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Lakewood Mayor Ray Coles responds to your ‘Ask The Mayor’ questions: Our Electricity

The following is an ‘Ask The Mayor’ question submitted to TLS, and the Mayor’s response. Email your questions for the Mayor to AskTheMayor@thelakewoodscoop.com.

Question:

Good Morning Mr. Mayor:

How can we get updates as to when electricity is going back on? Raintree is still without any power….JCP&L  should be able to give some kind of time frame.
Thank you.
Wishing you well.

Response from Mayor Coles:

Good morning,

We have been in constant contact with JCP&L since yesterday. The main problems they are encountering are in the Transmission Lines and substations. These must be repaired first.
Our Public Works Crews have been out removing as many treas and branches as possible, but they cannot remove any tree that is in contact with wires until JCP&L crews deem it safe.
I was on the phone with the Governor’s office an hour ago and asked that he  contact First Energy and have them immediately increase the number of crews working in and around Lakewood.
I stressed that It is not just a matter of convenience. We have store owners who are losing their inventory and many folks who need power for medical and other health issues
Ray Coles

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Have a question for the Mayor? Send it to AskTheMayor@thelakewoodscoop.com

Have a question for the Chief? Send it to AskTheChief@thelakewoodscoop.com

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There are 13 Comments to "Lakewood Mayor Ray Coles responds to your ‘Ask The Mayor’ questions: Our Electricity"

  • Overbuild says:

    Does the Lakewood township take infrastructure issues into account when they approve development? or do they first approve then blame the problems that arise on everyone else? County, state, JCP&L, etc..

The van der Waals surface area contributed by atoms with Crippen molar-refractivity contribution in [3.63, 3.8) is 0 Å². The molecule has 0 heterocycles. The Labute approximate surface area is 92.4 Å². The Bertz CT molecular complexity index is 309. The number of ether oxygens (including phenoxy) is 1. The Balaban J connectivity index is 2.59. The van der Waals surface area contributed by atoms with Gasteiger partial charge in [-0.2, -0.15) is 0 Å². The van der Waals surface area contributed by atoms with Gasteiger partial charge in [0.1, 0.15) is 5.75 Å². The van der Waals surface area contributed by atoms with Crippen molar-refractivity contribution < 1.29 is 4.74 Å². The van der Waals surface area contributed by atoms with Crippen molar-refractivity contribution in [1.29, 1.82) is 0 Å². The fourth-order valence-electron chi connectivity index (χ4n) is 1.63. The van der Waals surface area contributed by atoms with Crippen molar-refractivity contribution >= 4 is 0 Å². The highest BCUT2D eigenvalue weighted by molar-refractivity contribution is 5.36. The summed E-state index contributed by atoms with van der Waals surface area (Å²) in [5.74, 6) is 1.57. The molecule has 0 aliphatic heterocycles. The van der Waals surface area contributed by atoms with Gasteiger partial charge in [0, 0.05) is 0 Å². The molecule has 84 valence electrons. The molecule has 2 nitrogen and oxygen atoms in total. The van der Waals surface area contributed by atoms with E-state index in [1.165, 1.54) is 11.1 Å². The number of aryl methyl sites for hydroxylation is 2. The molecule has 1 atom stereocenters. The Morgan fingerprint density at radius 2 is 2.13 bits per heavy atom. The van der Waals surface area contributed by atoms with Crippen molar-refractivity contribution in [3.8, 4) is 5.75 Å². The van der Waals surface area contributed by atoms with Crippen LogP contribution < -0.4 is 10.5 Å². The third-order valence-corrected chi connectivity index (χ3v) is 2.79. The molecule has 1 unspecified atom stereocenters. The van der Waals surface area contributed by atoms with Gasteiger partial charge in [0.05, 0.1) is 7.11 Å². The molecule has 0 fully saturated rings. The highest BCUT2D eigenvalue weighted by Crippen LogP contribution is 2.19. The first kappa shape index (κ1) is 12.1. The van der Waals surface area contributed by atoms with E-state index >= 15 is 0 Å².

• Get over it says:

    Hey @ overbuild, overdevelopment is great! That means fewer trees to come down & take down wires a storm!….NOT!

  • Charles Newman says:

    Issue is trees falling on electric lines. Developers cut down trees hence less tress to fall on power lines. Do you know how many MORE people would be out if there were all those trees falling on lines?

    • LkwdGuy says:

      on both sides of the coin, less development meaning less people per area would also mean less people without power in that space and lakewood didnt lose a much higher or lower proportion of power than any other area under jcp&l

  • Jon says:

    First, Mayor Coles, thank you for looking into the matter and for requesting more crews to work on this problem. I do have three questions on the answers you’ve furnished. 1. Why does a township or municipality have to get approval from a publicly traded energy company to remove trees? 2. I understand how transmission lines could be damaged from wind. But how would substations be damaged from yesterday’s weather, when there wasn’t any rain in our area. Substations are not built with trees surrounding them; and if they would be built with trees above them, then they are not properly protected and hardened against storms. The principal way substations sustain damage is flood inundation? When companies like ConEd speak of substation hardening, they talk about hardening plans for flood protection. Such as building dam walls to keep out water. We didn’t have a flood here in Lakewood, in fact the rain passed us by completely (at least I can attest for central lakewood, it was cloudy for a bit and then sunny, no rain), so why are substations damaged? 3. These power outages happen even without storms. We had a recent outage that did not have weather considerations. What explanations do FirstEnergy provide for the many outages that happen in Lakewood that do not occur during storms. Regards, and thanks.